Properties of particulate matter related to health: concerted European research action (COST)

March 19, 2002

Brussels, 18 March 2002

European Cooperation in the field of Scientific and Technical Research - COST Secretariat. Memorandum of Understanding for the implementation of a concerted European research action designated as COST Action 633 "Particulate Matter: Properties Related to Health Effects." Brussels, 15 March 2002 (document COST 225/02). Full text

Delegations will find attached hereto the text of the abovementioned Memorandum signed in Brussels on 6 March 2002 by Austria, Finland, Germany and Greece and on 13 March 2002 by Lithuania and the United Kingdom.

The Signatories to this Memorandum of Understanding, declaring their common intention to participate in the concerted Action referred to above and described in the Technical Annex to the Memorandum, have reached the following understanding:

1. The Action will be carried out in accordance with the provisions of document COST 400/01 "Rules and Procedures for Implementing COST Actions", the contents of which the Signatories are fully aware of.

2. The main objective of the Action is to increase the information on the particulate matter (PM) characteristics throughout Europe, describing the PM-system with respect to geographical and meteorological conditions, particle formation processes and their transport. The results will be used for setting environmental standards in Europe and for defining measures to reduce the particle emission.

3. The economic dimension of the activities carried out under the Action has been estimated, on the basis of information available during the planning of the Action, at Euro 30 million in 2001 prices.

4. The Memorandum of Understanding will take effect on being signed by at least five Signatories.

5. The Memorandum of Understanding will remain in force for a period of five years, calculated from the date of first meeting of the Management Committee, unless the duration of the Action is modified according to the provisions of Chapter 6 of the document referred to in Point 1 above.

A. GENERAL BACKGROUND

Atmospheric particles or dust (particulate matter, PM) have been always considered a major component of air pollution. Epidemiological studies in the recent years gave a strong hint on extended morbidity and mortality even due to relatively low PM burdens (e.g. Dockery et al, 1993).

The understanding of the corresponding causal chains of various parameters describing PM exposure and the health effects is still very weak. Many research projects on PM-exposure and health related effects due to particles have been initiated in the last years, mainly in the United States but also in Europe and other areas of the world. Consequently, ambient air quality standards for particulate matter are being established or revised in many countries. Several workshops on research priorities within this field (EU, USEPA, HEI) indicated extensive needs for additional information.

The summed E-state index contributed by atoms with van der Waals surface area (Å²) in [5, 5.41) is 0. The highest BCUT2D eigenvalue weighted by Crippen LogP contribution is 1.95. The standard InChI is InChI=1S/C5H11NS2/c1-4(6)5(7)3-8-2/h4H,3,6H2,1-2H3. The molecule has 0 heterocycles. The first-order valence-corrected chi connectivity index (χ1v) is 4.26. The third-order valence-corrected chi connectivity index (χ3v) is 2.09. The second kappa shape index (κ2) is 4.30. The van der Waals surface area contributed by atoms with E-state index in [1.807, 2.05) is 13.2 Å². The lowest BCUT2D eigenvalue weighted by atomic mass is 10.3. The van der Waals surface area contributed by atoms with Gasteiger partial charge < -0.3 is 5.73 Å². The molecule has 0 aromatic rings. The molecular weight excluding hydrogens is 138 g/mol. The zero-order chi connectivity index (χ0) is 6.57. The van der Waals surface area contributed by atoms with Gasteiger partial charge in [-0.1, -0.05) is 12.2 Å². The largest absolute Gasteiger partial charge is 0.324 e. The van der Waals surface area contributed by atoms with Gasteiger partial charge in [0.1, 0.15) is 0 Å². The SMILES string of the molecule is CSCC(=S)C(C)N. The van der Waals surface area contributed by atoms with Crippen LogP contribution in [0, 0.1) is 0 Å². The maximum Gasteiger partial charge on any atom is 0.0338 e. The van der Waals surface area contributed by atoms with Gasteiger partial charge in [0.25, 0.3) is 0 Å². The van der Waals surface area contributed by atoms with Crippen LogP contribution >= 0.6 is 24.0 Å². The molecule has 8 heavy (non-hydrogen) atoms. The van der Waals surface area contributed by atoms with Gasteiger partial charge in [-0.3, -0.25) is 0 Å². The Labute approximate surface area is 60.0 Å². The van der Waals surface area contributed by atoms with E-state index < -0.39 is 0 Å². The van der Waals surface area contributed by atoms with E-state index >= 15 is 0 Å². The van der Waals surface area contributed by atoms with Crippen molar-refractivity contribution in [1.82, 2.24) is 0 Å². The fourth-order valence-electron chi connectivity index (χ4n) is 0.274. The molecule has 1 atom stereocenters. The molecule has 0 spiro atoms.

In many European as well as other countries extensive monitoring programs focused on PM and special parameters like carbon, acidity, semivolatile components, ultrafine particles and so on are carried out. The research goals of these studies are not always the same in detail, but generally particle properties with respect to effects on the environment and in particular on human health are addressed. Furthermore, epidemiological studies focused on different health endpoints and high risk groups are conducted. Since most of these studies are being done independently at present, intensive exchange of experiences among the participating groups from the exposure as well as from the effects research side would be of great benefit to all participants. A harmonisation of the results available is highly desirable. Therefore, this COST Action is to co-ordinate and promote the research going on in Europe on these issues.

Status of the research in the field: The atmospheric aerosol is a disperse system of solid and/or liquid particles of different size, shape, chemical composition and reactivity. Even the chemical composition of a single particle is not necessarily uniform. Among other heterogeneities the aggregation of soot, the formation of electric double layers, and surface layers of organic compounds may play an important role in the chemistry of a particle, and in the evolution of the aerosol. During their life the aerosol particles are continuously influenced by physical and chemical processes resulting in a permanent change of quality and/or quantity of their parameters.

Basically, the size distribution of atmospheric aerosol reflects the processes of particle formation to quite some extent. The so called coarse range with a maximum at around 10 µm contains particles that are produced by mechanical effects (e.g. erosion, abrasion, disintegration of bulk material). The so called nuclei range with a maximum between 0.01 and 0.1 µm contains particles formed primarily by condensation of supersaturated vapours (Fig.1). Combustion products occur in this size range primarily.